Monday, 18 July 2016

The 2016 BMW F800GSA - A First Impression

Two of my friends ride BMW F800 GS motorcycles and love them, especially when they head off road.  Personally, I've avoided the BMW "hype" and yet I've been interested to see what the mid-sized GS family was all about.  This past weekend I had the opportunity to take the F800 GSA out for an hour to see what it was like.  Unfortunately I had to keep the bike on the pavement, which is where most riders would likely ride anyway.



BMW makes two mid-sized Adventure motorcycles, the F800 GS and the F800 GSA.  The two big differences between the two motorcycles are the fuel capacity and the "goodies" that are included in the GSA version.  The GS comes with a small 4.2 gallon fuel tank which is fine for riding in areas where gas is easily found.  The GSA adds an additional 2.1 gallons, which means you'll be more comfortable riding in places where the next available gas is far away.  The other difference between the two is the GSA comes with a engine guards and rear guards / pannier mounts.

The performance numbers of the F800 GS / GSA are identical.  85 hp at 7,500 rpm and 61 ft-lbs of torque at 4,000.  While the horsepower is good for a parallel twin engine, the note worthy number is how early the torque hits it's peak.  This is one of the reasons it performs well in the dirt.  Another plus in the off road department is the 9.1 inches of suspension travel in the front and 8.5 in the back.  I've read that the springs in both are soft, however on the pavement it felt well suspended.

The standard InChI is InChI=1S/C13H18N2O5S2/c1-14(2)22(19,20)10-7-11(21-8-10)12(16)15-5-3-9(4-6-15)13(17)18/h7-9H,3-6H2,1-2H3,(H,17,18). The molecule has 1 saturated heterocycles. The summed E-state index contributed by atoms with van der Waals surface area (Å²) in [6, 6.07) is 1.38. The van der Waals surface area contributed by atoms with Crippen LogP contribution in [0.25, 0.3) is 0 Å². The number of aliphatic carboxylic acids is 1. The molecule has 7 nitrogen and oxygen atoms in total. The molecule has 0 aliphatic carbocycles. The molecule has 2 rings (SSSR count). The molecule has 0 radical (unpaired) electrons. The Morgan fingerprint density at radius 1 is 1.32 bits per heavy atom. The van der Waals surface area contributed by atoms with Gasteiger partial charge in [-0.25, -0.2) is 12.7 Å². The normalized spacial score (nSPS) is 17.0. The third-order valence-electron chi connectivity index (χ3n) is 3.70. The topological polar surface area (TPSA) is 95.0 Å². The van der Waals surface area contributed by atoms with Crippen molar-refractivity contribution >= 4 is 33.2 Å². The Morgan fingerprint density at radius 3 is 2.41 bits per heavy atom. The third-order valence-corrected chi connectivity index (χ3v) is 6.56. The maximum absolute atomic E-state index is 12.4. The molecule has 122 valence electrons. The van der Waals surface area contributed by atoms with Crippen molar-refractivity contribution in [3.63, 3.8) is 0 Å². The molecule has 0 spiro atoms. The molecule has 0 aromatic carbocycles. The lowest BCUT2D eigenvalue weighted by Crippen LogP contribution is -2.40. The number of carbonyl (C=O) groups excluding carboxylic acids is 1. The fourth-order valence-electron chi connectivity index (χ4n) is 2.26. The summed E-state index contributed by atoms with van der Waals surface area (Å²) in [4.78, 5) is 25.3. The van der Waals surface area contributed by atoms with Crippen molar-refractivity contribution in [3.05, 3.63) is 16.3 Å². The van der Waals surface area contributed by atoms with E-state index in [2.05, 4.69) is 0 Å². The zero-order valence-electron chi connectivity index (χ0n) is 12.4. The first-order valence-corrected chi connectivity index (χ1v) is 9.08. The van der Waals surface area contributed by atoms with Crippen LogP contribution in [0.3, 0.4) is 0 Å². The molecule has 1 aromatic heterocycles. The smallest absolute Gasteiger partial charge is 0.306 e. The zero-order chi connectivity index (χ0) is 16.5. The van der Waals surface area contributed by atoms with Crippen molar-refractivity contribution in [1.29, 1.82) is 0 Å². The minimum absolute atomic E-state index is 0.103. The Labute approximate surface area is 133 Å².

One big negative about the F800 GSA is the weight.  This mid-sized motorcycle tips the scales, fully loaded with fuel, at 504 lbs, which is only 20 lbs lighter then the R1200GS.  While weight is one thing, how it feels is also important and the F800 GSA feels heavy.

The engine on the F800 GS / GSA is "underwhelming" and that is an advantage off road.  On the pavement the motorcycle feels "bland".  Accelerate feels strong at first with the torque peaking at 4,000 rpm's, however it feels like it runs out of momentum at about 5,000 rpm's and you have to shift to keep things interesting.

The F800 GS / GSA comes standard with ABS and you have options like ESA, which adjusts the suspension based on the riding conditions and ASC (Automatic Stability Control), which is BMW's name for traction control.

I played around with the settings and found that the "Normal" mode for the suspension was best for the road and I'm not a fan of traction control with an engine this size so I turned the ACS off.  On the road, I found the F800 GSA to be stable and it was easy to turn in and accelerate out of tight corners.  I'm use to riding a motorcycle with a 21" front wheel and was impressed with how "sporting" the bike felt on the pavement.

In summary, here are my low and high points for my first ride on the BMW F800GA

F800GSA "low" points.
  • The weight.  It seems like 500+ adventure bikes are becoming the norm.  That's fine for pavement, however challenging in the dirt.
  • The engine is bland and not very exciting.
  • The skid plate, or lack there of...  For the price, BMW should outfit this motorcycle with better protection of the most vulnerable part of the engine as standard equipment.
F800GSA "high" points.
  • With the exception of the skid plate, the F800GSA is outfitted with top of the line components like Brembo brakes, braided brake lines and protection from tip overs.
  • Smooth, low end torque that will be an advantage when riding in the dirt.
  • Fuel capacity and range.
Overall the BMW F800GSA is a complete package for someone looking for a good quality, long range adventure touring motorcycle that will actually perform very well in the off road setting.  BMW offers a worldwide network of dealers for support and there is plenty of factory and aftermarket "goodies" to improve the already good package.

Gerald Trees
Dream Your Ride